Sunday, October 18, 2009

Efficient Frontier and William Bernstein

Last week we had polymath William Bernstein (finance thinker, author, portfolio manager, former neurologist and Berkeley PhD in chemistry) on campus for a seminar. I'd been a reader of his site Efficient Frontier for many years, and when I learned by chance that he lives in Oregon, invited him to visit.

Here is an Amazon link to Bernstein's books -- ranging from practical investing advice to histories of global trade and of the birth of prosperity in the modern world.

Below is an excerpt from the preface of his new book.

... I have come to the sad conclusion that only a tiny minority will ever succeed in managing their money even tolerably well.

Successful investors need four abilities. First, they must possess an interest in the process. It is no different from carpentry, gardening, or parenting. If money management is not enjoyable, then a lousy job inevitably results, and, unfortunately, most people enjoy finance about as much as they do root canal work.

Second, investors need more than a bit of math horsepower, far beyond simple arithmetic and algebra, or even the ability to manipulate a spreadsheet. Mastering the basics of investment theory requires an understanding of the laws of probability and a working knowledge of statistics. Sadly, as one financial columnist explained to me more than a decade ago, fractions are a stretch for 90 percent of the population.

Third, investors need a firm grasp of financial history, from the South Sea Bubble to the Great Depression. Alas, as we shall soon see, this is something that even professionals have real trouble with.

Even if investors possess all three of these abilities, it will all be for naught if they do not have a fourth one: the emotional discipline to execute their planned strategy faithfully, come hell, high water, or the apparent end of capitalism as we know it. “ Stay the course ” : It sounds so easy when uttered at high tide. Unfortunately, when the water recedes, it is not. I expect no more than 10 percent of the population passes muster on each of the above counts. This suggests that as few as one person in ten thousand (10 percent to the fourth power) has the full skill set. Perhaps I am being overly pessimistic. After all, these four abilities may not be entirely independent: if someone is smart enough, it is also more likely he or she will be interested in finance and be driven to delve into financial history.

But even the most optimistic assumptions — increase the odds at any of the four steps to 30 percent and link them -- suggests that no more than a few percent of the population is qualified to manage their own money. And even with the requisite skill set, more than a little moxie is involved. This last requirement — the ability to deploy what legendary investor Charley Ellis calls “ the emotional game ” — is completely independent of the other three; Wall Street is littered with the bones of those who knew just what to do, but could not bring themselves to do it.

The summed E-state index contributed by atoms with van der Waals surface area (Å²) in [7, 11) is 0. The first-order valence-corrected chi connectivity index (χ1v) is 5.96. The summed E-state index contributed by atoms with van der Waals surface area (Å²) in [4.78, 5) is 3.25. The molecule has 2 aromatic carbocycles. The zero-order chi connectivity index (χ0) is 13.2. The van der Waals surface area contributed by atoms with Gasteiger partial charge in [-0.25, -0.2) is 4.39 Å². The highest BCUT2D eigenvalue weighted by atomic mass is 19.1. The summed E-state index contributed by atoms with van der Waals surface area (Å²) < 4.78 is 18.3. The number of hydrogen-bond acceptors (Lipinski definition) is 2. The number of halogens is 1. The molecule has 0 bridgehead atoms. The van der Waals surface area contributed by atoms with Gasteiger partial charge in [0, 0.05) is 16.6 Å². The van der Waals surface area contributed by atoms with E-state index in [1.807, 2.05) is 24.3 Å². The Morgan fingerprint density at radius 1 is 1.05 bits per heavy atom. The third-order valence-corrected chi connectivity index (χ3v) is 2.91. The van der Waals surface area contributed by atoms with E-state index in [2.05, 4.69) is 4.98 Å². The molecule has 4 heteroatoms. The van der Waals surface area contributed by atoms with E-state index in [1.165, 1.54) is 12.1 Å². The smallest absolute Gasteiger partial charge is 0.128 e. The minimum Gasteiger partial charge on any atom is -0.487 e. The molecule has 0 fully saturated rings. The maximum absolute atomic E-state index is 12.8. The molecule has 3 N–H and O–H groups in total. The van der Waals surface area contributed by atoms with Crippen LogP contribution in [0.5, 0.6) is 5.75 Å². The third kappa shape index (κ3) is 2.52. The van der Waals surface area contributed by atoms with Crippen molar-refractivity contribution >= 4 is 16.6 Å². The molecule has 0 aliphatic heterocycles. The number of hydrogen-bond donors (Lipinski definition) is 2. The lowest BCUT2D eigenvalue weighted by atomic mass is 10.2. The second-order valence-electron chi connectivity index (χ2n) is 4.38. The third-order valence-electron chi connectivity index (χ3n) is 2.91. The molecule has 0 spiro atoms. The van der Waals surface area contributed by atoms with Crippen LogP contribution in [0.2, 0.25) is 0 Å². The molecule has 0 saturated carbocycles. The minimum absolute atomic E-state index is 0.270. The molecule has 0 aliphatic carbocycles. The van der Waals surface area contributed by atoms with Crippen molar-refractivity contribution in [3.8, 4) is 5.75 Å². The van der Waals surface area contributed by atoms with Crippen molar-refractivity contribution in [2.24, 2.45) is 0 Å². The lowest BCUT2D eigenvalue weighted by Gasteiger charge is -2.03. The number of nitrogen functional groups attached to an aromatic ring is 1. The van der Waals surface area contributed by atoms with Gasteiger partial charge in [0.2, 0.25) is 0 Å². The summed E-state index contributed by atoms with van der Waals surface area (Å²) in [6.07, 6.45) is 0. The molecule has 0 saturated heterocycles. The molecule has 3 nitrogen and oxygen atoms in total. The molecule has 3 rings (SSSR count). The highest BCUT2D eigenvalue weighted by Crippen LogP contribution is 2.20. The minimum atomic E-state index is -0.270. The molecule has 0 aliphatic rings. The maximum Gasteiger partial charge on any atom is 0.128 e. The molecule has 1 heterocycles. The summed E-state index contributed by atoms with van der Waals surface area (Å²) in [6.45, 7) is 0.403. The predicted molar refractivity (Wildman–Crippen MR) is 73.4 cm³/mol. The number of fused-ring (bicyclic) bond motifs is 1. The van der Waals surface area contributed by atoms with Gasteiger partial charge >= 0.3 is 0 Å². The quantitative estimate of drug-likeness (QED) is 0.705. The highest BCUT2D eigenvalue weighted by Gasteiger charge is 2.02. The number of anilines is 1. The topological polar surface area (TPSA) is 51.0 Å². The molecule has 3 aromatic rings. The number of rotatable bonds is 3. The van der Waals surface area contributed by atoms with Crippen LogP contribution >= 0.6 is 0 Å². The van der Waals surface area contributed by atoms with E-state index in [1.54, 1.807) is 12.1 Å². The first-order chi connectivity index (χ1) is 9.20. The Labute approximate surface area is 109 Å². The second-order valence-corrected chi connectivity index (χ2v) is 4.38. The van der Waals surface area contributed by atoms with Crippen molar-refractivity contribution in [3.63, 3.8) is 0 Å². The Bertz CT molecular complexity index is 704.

It's a sobering thought that so few people make competent money managers, given that most Americans now manage their own retirement accounts. During dinner, we refined his estimate (taking into account correlation) of the fraction of competent investors to about 1 in 1000.

Although I had thought about this question in the past, and even identified the various factors, it hadn't occurred to me until dinner with Bernstein that this was a good reason to suggest finance as a career to someone who has the right interests (history, finance theory, markets -- relatively easily acquired, as these subjects are fascinating), personality factors (discipline, controlled risk taking, decisiveness -- not so easily acquired, but can be improved over time) and intelligence (not easily acquired, but perhaps the threshold isn't that high at 90th percentile). No one factor is particularly rare, but the combination certainly is. As long as the signal to noise ratio in a financial career is reasonable, a person with all these qualities can be confident of success. While only a few people will ever run a hedge fund, it would seem that almost everyone could benefit from help managing their money -- if the advisor has all the qualities listed above.